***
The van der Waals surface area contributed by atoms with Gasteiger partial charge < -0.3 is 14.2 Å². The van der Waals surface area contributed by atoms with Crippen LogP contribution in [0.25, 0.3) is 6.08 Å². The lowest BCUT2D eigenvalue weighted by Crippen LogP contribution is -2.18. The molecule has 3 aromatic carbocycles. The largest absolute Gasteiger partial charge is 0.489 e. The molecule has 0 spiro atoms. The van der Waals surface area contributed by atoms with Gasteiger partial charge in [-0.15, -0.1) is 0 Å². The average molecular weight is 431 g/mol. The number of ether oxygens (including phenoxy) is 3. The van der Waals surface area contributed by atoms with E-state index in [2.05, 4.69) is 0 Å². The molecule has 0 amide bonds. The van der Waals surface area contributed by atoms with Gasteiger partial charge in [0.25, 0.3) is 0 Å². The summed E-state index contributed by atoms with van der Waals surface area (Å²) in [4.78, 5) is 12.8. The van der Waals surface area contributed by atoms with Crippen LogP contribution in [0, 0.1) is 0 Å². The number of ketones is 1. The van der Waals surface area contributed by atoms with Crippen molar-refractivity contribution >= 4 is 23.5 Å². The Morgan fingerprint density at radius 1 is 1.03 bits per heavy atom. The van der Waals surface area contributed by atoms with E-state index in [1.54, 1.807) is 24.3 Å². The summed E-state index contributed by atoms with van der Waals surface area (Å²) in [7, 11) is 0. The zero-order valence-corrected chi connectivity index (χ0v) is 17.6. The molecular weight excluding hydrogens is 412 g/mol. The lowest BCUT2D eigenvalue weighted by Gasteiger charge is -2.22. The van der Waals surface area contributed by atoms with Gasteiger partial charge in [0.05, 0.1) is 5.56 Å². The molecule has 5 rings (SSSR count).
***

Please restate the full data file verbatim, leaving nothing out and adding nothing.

The van der Waals surface area contributed by atoms with Gasteiger partial charge < -0.3 is 14.2 Å². The van der Waals surface area contributed by atoms with Crippen LogP contribution in [0.25, 0.3) is 6.08 Å². The lowest BCUT2D eigenvalue weighted by Crippen LogP contribution is -2.18. The molecule has 3 aromatic carbocycles. The largest absolute Gasteiger partial charge is 0.489 e. The molecule has 0 spiro atoms. The van der Waals surface area contributed by atoms with Gasteiger partial charge in [-0.15, -0.1) is 0 Å². The average molecular weight is 431 g/mol. The number of ether oxygens (including phenoxy) is 3. The van der Waals surface area contributed by atoms with E-state index in [2.05, 4.69) is 0 Å². The molecule has 0 amide bonds. The van der Waals surface area contributed by atoms with Gasteiger partial charge in [0.25, 0.3) is 0 Å². The summed E-state index contributed by atoms with van der Waals surface area (Å²) in [4.78, 5) is 12.8. The van der Waals surface area contributed by atoms with Crippen LogP contribution in [0, 0.1) is 0 Å². The number of ketones is 1. The van der Waals surface area contributed by atoms with Crippen molar-refractivity contribution >= 4 is 23.5 Å². The Morgan fingerprint density at radius 1 is 1.03 bits per heavy atom. The van der Waals surface area contributed by atoms with E-state index in [1.54, 1.807) is 24.3 Å². The summed E-state index contributed by atoms with van der Waals surface area (Å²) in [7, 11) is 0. The zero-order valence-corrected chi connectivity index (χ0v) is 17.6. The molecular weight excluding hydrogens is 412 g/mol. The lowest BCUT2D eigenvalue weighted by Gasteiger charge is -2.22. The van der Waals surface area contributed by atoms with Gasteiger partial charge in [0.05, 0.1) is 5.56 Å². The molecule has 5 rings (SSSR count).